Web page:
The X800XT and Geforce 6800 Ultra traded places at the top of benchmarks throughout their production life, neither one having a decisive advantage. NV40 was a more efficient, more elegant part, but it was also limited to a top speed of 400 MHz and had a sizeable shader performance disadvantage.
In terms of raw pixel shader power, R420 was a little less efficient than NV40 (because NV40 could use SM3.0 shaders) but clock for clock about 30% more powerful. When running SM2.0 shaders, NV40's efficiency savings evaporated and the raw performance advantage of R420 (which was also clocked higher) came into play.
Core: R420 with 16 ROPs, 1 TMU per ROP, 500MHz (8000 million texels per second)
RAM: 256 bit GDDR3 SDRAM, 500MHz, 32000MB/s
Shader: 16x PS2.0b, 6x VS2.0
MADD GFLOPS: 94
Nvidia Quadro NVS 110M 256MB - 2006
This isn't a video card. It's got most of the components of one, two RAM chips and a tiny GPU. The GPU has a production marking, the laser-engraved NVIDIA logo and the production code (with the date code of 0706) and then a binning marking telling us which product it was destined for at the binning stage. Sometimes the binned product is higher than the sold one, but never lower.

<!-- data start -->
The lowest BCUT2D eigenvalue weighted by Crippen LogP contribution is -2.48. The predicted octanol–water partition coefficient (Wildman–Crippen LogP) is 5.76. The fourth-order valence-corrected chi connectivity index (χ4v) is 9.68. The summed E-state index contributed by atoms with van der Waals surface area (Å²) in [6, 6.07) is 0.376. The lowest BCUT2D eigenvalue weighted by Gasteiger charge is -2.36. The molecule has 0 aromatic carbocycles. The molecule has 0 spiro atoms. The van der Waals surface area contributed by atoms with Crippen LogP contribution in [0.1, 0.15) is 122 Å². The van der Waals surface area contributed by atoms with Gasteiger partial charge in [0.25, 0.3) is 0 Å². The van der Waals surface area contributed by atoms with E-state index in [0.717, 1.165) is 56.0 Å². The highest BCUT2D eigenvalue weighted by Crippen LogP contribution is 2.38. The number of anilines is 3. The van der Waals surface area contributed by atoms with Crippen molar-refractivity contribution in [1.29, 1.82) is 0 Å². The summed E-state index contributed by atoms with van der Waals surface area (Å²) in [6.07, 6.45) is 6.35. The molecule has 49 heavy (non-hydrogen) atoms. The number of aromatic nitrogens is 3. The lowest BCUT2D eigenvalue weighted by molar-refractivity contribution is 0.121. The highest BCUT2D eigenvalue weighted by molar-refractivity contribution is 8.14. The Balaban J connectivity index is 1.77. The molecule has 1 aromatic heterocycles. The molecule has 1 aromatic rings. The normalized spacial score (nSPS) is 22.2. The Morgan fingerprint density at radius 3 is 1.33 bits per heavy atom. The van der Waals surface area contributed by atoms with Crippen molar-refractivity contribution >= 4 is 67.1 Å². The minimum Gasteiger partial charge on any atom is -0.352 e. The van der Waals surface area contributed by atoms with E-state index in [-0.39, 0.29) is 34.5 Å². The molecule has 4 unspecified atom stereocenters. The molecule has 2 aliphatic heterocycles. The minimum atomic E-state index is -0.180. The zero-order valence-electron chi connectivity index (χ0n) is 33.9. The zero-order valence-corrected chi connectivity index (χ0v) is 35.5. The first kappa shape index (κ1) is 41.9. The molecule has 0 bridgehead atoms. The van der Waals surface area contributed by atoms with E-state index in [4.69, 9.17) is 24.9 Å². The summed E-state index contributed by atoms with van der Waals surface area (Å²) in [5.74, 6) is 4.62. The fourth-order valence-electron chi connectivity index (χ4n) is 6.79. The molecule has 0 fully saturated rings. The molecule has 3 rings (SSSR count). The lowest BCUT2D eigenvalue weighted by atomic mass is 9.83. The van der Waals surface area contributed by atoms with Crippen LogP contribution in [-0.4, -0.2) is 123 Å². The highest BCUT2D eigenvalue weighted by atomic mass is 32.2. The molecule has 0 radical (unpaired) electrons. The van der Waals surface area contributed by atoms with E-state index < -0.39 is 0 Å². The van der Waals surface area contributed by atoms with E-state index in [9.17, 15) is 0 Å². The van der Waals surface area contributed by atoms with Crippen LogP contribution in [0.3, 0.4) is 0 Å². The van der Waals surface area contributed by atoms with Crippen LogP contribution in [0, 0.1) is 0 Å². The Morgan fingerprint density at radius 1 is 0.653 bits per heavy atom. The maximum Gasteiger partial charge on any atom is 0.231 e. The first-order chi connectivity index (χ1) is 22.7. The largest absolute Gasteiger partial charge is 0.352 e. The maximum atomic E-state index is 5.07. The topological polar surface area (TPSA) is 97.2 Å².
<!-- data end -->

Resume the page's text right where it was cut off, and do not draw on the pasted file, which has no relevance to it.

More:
Quadro NVS 110M was the lowest performing member of the GeForce 7 family. In fact, some of the more decent IGPs could out perform it, such as AMD's Radeon HD 4250 with sideport memory. Quadro NVS 110M was optimised for very low power, so it only ran at 300 MHz. The RAM, likewise, clocked at just 300 MHz. In all, it had a TDP of 10 watts, lower than the chipset in the same laptop - Which was a Dell Latitude D620.